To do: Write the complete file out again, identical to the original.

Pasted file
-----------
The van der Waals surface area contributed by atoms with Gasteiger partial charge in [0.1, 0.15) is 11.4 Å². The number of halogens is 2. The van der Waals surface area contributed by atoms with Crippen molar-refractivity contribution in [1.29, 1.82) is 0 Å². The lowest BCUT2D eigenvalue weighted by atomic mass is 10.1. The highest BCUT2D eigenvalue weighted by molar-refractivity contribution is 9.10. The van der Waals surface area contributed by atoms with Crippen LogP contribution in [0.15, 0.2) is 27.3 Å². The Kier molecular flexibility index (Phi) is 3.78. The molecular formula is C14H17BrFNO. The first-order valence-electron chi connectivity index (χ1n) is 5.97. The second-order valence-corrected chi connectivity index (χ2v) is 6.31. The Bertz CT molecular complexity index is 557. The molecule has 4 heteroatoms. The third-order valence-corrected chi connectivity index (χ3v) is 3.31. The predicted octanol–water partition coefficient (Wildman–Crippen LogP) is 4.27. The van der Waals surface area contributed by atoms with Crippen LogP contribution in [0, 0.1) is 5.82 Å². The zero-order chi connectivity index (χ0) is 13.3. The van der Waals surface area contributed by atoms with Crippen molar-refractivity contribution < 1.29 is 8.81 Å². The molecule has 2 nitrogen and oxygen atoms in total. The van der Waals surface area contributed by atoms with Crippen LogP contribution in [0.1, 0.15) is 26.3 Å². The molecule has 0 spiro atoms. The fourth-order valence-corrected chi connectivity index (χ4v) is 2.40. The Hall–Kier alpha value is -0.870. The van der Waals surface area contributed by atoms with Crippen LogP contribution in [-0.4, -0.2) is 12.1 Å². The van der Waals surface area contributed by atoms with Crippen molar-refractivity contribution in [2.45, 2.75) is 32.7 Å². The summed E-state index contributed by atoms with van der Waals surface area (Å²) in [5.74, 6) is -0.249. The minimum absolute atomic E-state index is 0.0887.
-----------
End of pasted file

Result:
The van der Waals surface area contributed by atoms with Gasteiger partial charge in [0.1, 0.15) is 11.4 Å². The number of halogens is 2. The van der Waals surface area contributed by atoms with Crippen molar-refractivity contribution in [1.29, 1.82) is 0 Å². The lowest BCUT2D eigenvalue weighted by atomic mass is 10.1. The highest BCUT2D eigenvalue weighted by molar-refractivity contribution is 9.10. The van der Waals surface area contributed by atoms with Crippen LogP contribution in [0.15, 0.2) is 27.3 Å². The Kier molecular flexibility index (Phi) is 3.78. The molecular formula is C14H17BrFNO. The first-order valence-electron chi connectivity index (χ1n) is 5.97. The second-order valence-corrected chi connectivity index (χ2v) is 6.31. The Bertz CT molecular complexity index is 557. The molecule has 4 heteroatoms. The third-order valence-corrected chi connectivity index (χ3v) is 3.31. The predicted octanol–water partition coefficient (Wildman–Crippen LogP) is 4.27. The van der Waals surface area contributed by atoms with Crippen LogP contribution in [0, 0.1) is 5.82 Å². The zero-order chi connectivity index (χ0) is 13.3. The van der Waals surface area contributed by atoms with Crippen molar-refractivity contribution < 1.29 is 8.81 Å². The molecule has 2 nitrogen and oxygen atoms in total. The van der Waals surface area contributed by atoms with Crippen LogP contribution in [0.1, 0.15) is 26.3 Å². The molecule has 0 spiro atoms. The fourth-order valence-corrected chi connectivity index (χ4v) is 2.40. The Hall–Kier alpha value is -0.870. The van der Waals surface area contributed by atoms with Crippen LogP contribution in [-0.4, -0.2) is 12.1 Å². The van der Waals surface area contributed by atoms with Crippen molar-refractivity contribution in [2.45, 2.75) is 32.7 Å². The summed E-state index contributed by atoms with van der Waals surface area (Å²) in [5.74, 6) is -0.249. The minimum absolute atomic E-state index is 0.0887.